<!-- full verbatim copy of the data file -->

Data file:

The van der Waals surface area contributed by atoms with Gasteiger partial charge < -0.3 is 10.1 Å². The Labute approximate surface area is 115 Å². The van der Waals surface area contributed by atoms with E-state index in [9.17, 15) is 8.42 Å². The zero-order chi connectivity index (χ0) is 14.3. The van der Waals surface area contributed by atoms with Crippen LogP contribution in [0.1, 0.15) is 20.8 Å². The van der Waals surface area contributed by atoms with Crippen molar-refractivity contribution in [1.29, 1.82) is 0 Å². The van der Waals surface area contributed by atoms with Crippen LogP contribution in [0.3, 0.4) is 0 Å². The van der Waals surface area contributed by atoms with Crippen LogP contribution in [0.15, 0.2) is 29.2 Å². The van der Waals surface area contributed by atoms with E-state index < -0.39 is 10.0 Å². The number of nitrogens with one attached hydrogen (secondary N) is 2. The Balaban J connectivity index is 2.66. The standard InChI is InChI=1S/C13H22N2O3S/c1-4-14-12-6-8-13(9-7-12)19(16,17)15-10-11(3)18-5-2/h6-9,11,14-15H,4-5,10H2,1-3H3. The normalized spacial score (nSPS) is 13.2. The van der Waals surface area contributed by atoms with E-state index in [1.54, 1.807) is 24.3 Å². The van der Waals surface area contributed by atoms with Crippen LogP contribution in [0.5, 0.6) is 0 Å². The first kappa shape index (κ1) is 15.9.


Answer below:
The van der Waals surface area contributed by atoms with Gasteiger partial charge < -0.3 is 10.1 Å². The Labute approximate surface area is 115 Å². The van der Waals surface area contributed by atoms with E-state index in [9.17, 15) is 8.42 Å². The zero-order chi connectivity index (χ0) is 14.3. The van der Waals surface area contributed by atoms with Crippen LogP contribution in [0.1, 0.15) is 20.8 Å². The van der Waals surface area contributed by atoms with Crippen molar-refractivity contribution in [1.29, 1.82) is 0 Å². The van der Waals surface area contributed by atoms with Crippen LogP contribution in [0.3, 0.4) is 0 Å². The van der Waals surface area contributed by atoms with Crippen LogP contribution in [0.15, 0.2) is 29.2 Å². The van der Waals surface area contributed by atoms with E-state index < -0.39 is 10.0 Å². The number of nitrogens with one attached hydrogen (secondary N) is 2. The Balaban J connectivity index is 2.66. The standard InChI is InChI=1S/C13H22N2O3S/c1-4-14-12-6-8-13(9-7-12)19(16,17)15-10-11(3)18-5-2/h6-9,11,14-15H,4-5,10H2,1-3H3. The normalized spacial score (nSPS) is 13.2. The van der Waals surface area contributed by atoms with E-state index in [1.54, 1.807) is 24.3 Å². The van der Waals surface area contributed by atoms with Crippen LogP contribution in [0.5, 0.6) is 0 Å². The first kappa shape index (κ1) is 15.9.